Showing posts with label Joseph Wambaugh. Show all posts
Showing posts with label Joseph Wambaugh. Show all posts

08 February 2019

The Writer Cop


The Writer Cop
by O'Neil De Noux

I do not write non-fiction often. The current issue of the Southern States Police Benevolent Association, BLUE REVIEW (Issue 12) has my article THE WRITER COP. Thought I would share a portion of it here.


THE WRITER COP

There are advantages and disadvantages of being a cop-turned-writer

Advantages

We know the life. We know how a police officer thinks, how a cop talks, what a cop will do and we write from there. We are eye-witnesses who must learn how to write good fiction to get the stories out there. So, we start a little ahead but until we learn how to write, all we have are anecdotes.

Disadvantages
It is hard for us to cut corners in our fiction, just as in real life. We have to solve the crimes as real cops do and sometimes it isn't interesting. That's why learning to be a good fiction writer is paramount. We have to know how to add excitement to mundane procedures. The dean of our field, Joseph Wambaugh, taught us this lesson we should never forget.

Another disadvantage is publishing's perception of police officers in fiction. Some agents and editors think television cops are real, that cops beat up prisoners all the time, violate people's rights, shoot everyone they can. Real cops like that end up in a penitentiary. Then again, a good story outranks reality. We are writing fiction, so when I read about a cop who is over the top, well that's fiction. It's just a little harder for us to write that way. We need to learn how to do this effectively. My recurring character John Raven Beau is larger than life and has shot far too many people in my fiction. It took a while, but I learned.

We cop writers must remember the basics

A Good Plot is the backbone of the police story
A well-plotted scenario will allow the writer to create memorable characters, unforgettable scenes, uniquely described settings; so long as the writer does not forget normal police procedures. Deviation from the norm removes credibility from your story. Strive for believability.

Keep it Action Oriented
Although real police investigations include long, sometimes grueling days of unending canvasses, surveillances, and dead-end leads, you should be selective in what you present the reader in order to keep your story moving forward. Short scenes featuring crisp dialogue can streamline the most mundane parts of an investigation. Leave out the boring parts.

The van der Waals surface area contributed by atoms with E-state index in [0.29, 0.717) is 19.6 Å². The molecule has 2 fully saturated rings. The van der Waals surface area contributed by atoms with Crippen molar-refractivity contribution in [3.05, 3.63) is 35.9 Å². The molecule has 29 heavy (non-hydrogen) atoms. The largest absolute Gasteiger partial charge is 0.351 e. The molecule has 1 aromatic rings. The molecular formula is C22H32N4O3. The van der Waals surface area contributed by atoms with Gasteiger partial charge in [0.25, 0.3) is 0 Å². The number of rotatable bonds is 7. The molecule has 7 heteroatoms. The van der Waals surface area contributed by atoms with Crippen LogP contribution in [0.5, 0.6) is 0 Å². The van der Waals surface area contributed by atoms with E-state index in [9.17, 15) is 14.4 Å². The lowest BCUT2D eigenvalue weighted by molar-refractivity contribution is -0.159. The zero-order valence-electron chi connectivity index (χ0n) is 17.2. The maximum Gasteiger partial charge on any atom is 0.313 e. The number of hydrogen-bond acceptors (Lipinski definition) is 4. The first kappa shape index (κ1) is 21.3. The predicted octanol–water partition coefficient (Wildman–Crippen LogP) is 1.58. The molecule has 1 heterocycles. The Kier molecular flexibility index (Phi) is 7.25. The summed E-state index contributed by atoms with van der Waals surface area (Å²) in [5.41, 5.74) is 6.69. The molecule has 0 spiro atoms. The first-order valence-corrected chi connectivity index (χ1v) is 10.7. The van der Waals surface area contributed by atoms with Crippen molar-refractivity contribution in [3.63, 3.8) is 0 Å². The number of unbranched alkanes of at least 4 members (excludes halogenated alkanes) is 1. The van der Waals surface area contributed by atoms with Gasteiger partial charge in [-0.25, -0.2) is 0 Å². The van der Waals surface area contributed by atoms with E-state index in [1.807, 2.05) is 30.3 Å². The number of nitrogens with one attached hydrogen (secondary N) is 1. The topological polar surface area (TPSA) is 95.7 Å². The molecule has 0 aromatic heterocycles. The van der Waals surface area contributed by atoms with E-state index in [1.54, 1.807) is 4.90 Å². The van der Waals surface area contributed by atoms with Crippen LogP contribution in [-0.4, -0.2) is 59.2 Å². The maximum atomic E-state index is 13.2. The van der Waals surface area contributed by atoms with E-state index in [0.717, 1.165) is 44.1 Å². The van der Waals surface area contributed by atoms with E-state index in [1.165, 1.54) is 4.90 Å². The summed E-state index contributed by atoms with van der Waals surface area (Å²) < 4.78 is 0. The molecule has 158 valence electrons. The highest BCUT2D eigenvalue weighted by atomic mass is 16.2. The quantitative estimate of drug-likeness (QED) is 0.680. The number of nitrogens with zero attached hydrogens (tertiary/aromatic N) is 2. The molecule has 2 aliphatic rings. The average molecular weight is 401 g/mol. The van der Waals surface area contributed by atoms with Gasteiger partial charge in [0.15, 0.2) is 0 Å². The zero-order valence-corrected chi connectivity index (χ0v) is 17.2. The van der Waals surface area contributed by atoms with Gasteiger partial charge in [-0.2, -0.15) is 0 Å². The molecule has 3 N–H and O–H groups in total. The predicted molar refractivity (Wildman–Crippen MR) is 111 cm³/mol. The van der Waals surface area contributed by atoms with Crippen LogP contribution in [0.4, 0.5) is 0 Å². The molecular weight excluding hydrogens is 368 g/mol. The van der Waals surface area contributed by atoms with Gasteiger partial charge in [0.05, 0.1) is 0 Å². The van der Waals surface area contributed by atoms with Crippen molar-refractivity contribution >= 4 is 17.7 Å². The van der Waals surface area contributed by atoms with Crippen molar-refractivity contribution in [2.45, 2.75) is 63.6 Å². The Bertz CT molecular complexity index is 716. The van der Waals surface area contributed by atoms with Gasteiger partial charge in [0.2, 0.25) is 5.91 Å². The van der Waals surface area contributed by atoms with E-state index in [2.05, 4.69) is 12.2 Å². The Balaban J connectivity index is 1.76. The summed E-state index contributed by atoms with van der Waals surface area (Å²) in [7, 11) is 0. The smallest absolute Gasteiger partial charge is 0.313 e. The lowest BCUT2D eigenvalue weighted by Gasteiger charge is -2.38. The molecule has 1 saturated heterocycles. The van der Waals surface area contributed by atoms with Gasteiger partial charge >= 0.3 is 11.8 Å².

Create well-rounded characters
As in almost all fiction, character is the heart of the story. Although the hero of the police procedural is usually a police officer, they are real people existing in a familiar world. What happens to them can be extraordinary.

Create a distinctive setting
The setting is the skeleton your story is built around. It is more than just the description of a place or time period. It is the feeling of the place and time. Give the reader a distinct, well-rounded setting stressing sensory details – the sharp smell of gunpowder, the coppery taste of blood, the tacky feel of rubber grips on a weapon when the hero's hand are sweaty.

Accurate language adds credibility
Through dialogue, you have an excellent opportunity to create emotion, from scintillating nails-on-a-blackboard passes uttered by creepy villians to hard-nosed talk between overworked detectives. Use what you know. You know how a cop talks.

Be Realistic
Make sure of your facts. We all know revolvers do not have safeties nor can a silencer be effective with a revolver or any open-breech weapon. Detectives take notes. How many times have you seen a movie or read a book showing detectives taking notes? Not many. I've been a detective most of my career. I never shot anyone but I killed a lot of pens. A pen is a detective's most useful took and mightiest weapon. Every killer on death row began his or her long trek through the criminal justice system with a detective taking notes at a crime scene.

A definite resolution helps
Don't cheat the reader out of an ending to your story. Police cases end, usually with an arrest and trial, sometimes with a shootout. This is a natural, climactic event. Even cases that are suspended or closed without a solution have a climactic moment, when the investigators face the nightmare of someone getting away with murder. In your resolution, you should remember something is usually affirmed. Good triumphs over evil, or at least goes the distance.

www.oneildenoux.com